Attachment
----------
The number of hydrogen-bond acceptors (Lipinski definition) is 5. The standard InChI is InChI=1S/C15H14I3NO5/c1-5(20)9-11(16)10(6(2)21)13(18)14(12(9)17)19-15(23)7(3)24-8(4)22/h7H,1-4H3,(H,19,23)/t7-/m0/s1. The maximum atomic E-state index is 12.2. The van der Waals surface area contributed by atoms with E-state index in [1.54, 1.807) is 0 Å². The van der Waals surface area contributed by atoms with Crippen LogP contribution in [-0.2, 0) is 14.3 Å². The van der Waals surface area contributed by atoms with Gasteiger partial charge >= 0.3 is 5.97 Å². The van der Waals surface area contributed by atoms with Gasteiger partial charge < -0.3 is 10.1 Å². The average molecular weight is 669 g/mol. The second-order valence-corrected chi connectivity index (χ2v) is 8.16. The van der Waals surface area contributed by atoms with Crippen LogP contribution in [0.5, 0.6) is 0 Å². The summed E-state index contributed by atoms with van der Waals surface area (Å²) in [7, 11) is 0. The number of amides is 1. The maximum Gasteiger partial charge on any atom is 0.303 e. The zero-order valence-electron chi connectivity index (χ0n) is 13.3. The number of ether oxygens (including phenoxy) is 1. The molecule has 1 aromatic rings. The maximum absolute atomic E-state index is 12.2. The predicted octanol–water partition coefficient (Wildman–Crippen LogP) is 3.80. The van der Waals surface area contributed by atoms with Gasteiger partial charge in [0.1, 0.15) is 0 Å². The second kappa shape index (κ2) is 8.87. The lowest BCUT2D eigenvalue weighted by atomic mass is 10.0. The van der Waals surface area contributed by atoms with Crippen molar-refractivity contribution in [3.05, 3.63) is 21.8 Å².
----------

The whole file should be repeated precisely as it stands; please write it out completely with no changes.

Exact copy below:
The number of hydrogen-bond acceptors (Lipinski definition) is 5. The standard InChI is InChI=1S/C15H14I3NO5/c1-5(20)9-11(16)10(6(2)21)13(18)14(12(9)17)19-15(23)7(3)24-8(4)22/h7H,1-4H3,(H,19,23)/t7-/m0/s1. The maximum atomic E-state index is 12.2. The van der Waals surface area contributed by atoms with E-state index in [1.54, 1.807) is 0 Å². The van der Waals surface area contributed by atoms with Crippen LogP contribution in [-0.2, 0) is 14.3 Å². The van der Waals surface area contributed by atoms with Gasteiger partial charge >= 0.3 is 5.97 Å². The van der Waals surface area contributed by atoms with Gasteiger partial charge < -0.3 is 10.1 Å². The average molecular weight is 669 g/mol. The second-order valence-corrected chi connectivity index (χ2v) is 8.16. The van der Waals surface area contributed by atoms with Crippen LogP contribution in [0.5, 0.6) is 0 Å². The summed E-state index contributed by atoms with van der Waals surface area (Å²) in [7, 11) is 0. The number of amides is 1. The maximum Gasteiger partial charge on any atom is 0.303 e. The zero-order valence-electron chi connectivity index (χ0n) is 13.3. The number of ether oxygens (including phenoxy) is 1. The molecule has 1 aromatic rings. The maximum absolute atomic E-state index is 12.2. The predicted octanol–water partition coefficient (Wildman–Crippen LogP) is 3.80. The van der Waals surface area contributed by atoms with Gasteiger partial charge in [0.1, 0.15) is 0 Å². The second kappa shape index (κ2) is 8.87. The lowest BCUT2D eigenvalue weighted by atomic mass is 10.0. The van der Waals surface area contributed by atoms with Crippen molar-refractivity contribution in [3.05, 3.63) is 21.8 Å².